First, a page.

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60+ WNY churches unite to push for repeal of the NYS Reproductive Health Act (RHA)

Churches plan to circulate petitions and promote programs for pregnant women in crisis
Posted at 5:30 PM, Sep 10, 2019
and last updated 2019-09-10 18:32:32-04

BUFFALO, N.Y. (WKBW) — The New York State Reproductive Health Act was signed into law in January 2019 but it still remains controversial.

Supporters of the new law cheered it as a milestone moment for women's healthcare because it updated NYS's abortion laws, allowed more providers to perform abortions, and put the abortion decision into the hands of the woman and her doctor.

"One of the things this did is recognize that abortion is healthcare and not a crime," said Debora McDell-Hernandez from Planned Parenthood of Central and Western New York.

However, there are still many people strongly opposed to the new law because they believe it opens the door to third-trimester abortions, allows non-doctors to perform the procedure, and removes legal protections for the unborn.

"We just have to keep fighting for what is right until the rest of the culture catches up," said Rev. Jason McQuire, from New Yorkers for Constitutional Freedoms.

A provision in the new law that allows doctors to perform abortions when the mother's health is affected, or the viability of the unborn child is in question, is a provision that many critical of the law cite as problematic.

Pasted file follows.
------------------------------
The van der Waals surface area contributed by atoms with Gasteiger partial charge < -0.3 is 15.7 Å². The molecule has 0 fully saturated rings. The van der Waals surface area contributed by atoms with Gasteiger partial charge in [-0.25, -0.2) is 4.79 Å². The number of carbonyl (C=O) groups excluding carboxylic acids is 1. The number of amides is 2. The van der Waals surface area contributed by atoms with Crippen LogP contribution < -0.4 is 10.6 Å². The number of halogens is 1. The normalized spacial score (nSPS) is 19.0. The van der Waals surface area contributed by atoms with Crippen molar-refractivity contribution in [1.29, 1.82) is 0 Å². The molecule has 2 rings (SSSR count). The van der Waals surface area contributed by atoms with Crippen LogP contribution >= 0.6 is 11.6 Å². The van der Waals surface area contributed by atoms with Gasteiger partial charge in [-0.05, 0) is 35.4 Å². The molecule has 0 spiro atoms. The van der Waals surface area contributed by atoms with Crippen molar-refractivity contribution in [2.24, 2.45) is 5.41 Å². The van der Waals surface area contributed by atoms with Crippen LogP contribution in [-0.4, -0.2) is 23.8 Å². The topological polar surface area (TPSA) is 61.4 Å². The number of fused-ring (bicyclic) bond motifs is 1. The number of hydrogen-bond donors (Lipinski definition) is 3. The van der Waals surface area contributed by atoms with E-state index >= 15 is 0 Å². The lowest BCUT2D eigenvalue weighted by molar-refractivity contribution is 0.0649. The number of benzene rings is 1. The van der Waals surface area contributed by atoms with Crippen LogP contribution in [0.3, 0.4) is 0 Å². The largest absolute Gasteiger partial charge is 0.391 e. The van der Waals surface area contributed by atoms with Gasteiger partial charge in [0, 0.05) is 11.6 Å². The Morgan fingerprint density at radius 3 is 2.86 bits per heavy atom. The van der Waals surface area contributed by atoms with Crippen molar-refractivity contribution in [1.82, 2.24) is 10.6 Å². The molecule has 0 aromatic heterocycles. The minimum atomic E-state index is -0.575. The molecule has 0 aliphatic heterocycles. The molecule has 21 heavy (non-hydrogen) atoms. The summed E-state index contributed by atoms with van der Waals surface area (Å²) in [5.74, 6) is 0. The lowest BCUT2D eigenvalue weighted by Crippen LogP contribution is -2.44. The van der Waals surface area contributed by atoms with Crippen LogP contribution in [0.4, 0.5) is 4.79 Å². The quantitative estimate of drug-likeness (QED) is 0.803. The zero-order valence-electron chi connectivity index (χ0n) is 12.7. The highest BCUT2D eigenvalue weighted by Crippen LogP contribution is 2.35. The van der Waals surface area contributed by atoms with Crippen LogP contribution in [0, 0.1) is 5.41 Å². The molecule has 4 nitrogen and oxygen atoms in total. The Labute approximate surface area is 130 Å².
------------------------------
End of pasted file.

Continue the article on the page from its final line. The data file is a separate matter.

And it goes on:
"When the Reproductive Health Act, Governor Cuomo's abortion expansion act, passed in January, it caused an awakening across New York State. Today, you are seeing that cropping up in Buffalo," commented Jason McQuire.

During a noontime press conference, representatives from over 60+ WNY churches gathered to announce they are uniting efforts to repeal the Reproductive Health Act (RHA).

"We can no longer remain silent. We must speak out against this horrible evil," added Rev. William Gillison, at Mt. Olive Baptist Church in Buffalo, where the press conference was held.

The church coalition plans to begin circulating petitions calling for the RHA to be completely repealed.

The group admits that it is still early in its development, but plans to move forward and develop other strategies for repeal of the controversial abortion law.

"For me, this is a day in history. One that has been a long time in coming," added Cheryl Calire, from the Diocese of Buffalo Office of Pro-Life Activities.

In addition to lobbying for repeal, the church coalition said it plans to work in unison to better promote programs, like the Mother Teresa Home in Buffalo, that provide resources to help pregnant mothers in crisis to avoid abortion and keep their babies.

Many participating members in the church coalition signed a statement of "person-hood" which objects to lawmakers redefining person-hood because the group believes it is "arbitrary at best and mercenary at worst."